WISDOM, an umbrella organization of congregations from around Wisconsin, began its "Reform Now" campaign with a news conference in the state Capitol. Organizers focused on the parole prong of the campaign, railing about the Parole Commission failing to release hundreds of eligible prisoners.
Inmates sentenced before Wisconsin's truth-in-sentencing law went into effect in 2000 are eligible for parole. The commission is supposed to consider whether inmates have reached their parole eligibility date, served sufficient time, shown positive change, have viable plans plan for housing and employment and present a reduced risk of danger to the public. The commission is made up of Republican Gov. Scott Walker's appointees.
WISDOM leaders pointed to 2013 figures from the state Legislative Fiscal Bureau that show nearly 3,000 prisoners are eligible for parole and keeping them locked up costs the state $96 million per year.
"There's no meaningful consideration for people seeking parole," said the Rev. Jerry Hancock, director of the Prison Ministry Project of the First Congregational Church of Christ in Madison.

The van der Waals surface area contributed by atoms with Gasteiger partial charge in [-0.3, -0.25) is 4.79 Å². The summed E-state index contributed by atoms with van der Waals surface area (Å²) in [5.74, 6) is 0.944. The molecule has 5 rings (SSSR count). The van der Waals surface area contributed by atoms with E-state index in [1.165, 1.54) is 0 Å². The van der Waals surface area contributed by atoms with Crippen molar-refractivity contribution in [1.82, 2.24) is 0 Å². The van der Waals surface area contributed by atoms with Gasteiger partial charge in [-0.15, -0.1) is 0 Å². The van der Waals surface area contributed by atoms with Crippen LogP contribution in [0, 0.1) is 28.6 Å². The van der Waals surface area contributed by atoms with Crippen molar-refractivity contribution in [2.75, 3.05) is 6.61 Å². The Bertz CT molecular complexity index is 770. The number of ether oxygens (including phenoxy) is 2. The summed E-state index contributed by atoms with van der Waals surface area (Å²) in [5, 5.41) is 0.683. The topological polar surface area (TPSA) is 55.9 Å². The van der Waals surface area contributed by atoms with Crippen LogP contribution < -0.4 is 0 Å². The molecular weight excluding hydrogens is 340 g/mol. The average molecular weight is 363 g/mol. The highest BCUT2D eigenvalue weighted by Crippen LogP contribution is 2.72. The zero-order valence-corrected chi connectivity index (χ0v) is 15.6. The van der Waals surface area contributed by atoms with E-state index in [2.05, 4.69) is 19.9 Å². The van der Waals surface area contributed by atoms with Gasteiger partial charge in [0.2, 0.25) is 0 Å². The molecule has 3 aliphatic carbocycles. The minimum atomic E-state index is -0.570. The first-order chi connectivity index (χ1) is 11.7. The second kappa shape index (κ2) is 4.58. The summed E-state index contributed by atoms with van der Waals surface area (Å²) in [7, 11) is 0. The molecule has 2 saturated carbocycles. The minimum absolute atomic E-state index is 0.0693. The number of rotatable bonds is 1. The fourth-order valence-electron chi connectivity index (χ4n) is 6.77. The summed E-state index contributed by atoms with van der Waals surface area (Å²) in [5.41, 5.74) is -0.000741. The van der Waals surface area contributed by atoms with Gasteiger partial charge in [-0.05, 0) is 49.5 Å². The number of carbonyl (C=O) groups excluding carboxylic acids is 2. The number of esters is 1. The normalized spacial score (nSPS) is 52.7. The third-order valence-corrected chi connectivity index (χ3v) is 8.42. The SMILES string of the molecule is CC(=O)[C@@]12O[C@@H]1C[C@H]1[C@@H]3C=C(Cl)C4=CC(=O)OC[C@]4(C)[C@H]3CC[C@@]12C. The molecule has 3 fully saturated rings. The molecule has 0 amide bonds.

The organizers and their supporters filed into a state Criminal Justice Coordinating Council meeting later in the day. Corrections Secretary Ed Wall and Attorney General J.B. Van Hollen, the committee's co-chairs, listened as inmates' wives and girlfriends questioned why their loved ones haven't been paroled.
After the meeting, the women surrounded Wall. He asked them to email him details and said he would ask the parole commission's chairwoman, Kathleen Nagle, to review their cases.
WISDOM plans to hold a monthly news conference every month through October to draw attention to aging inmates, overcrowding and solitary confinement, which the group likens to torture.
Wall told a reporter afterward that a Department of Corrections committee is reviewing solitary confinement issues but he doesn't control the Parole Commission. He said he believes WISDOM and the department can find common ground on other issues.
"We all want to reduce the prison population. We all want to reduce recidivism," he said. "But how do we get there?"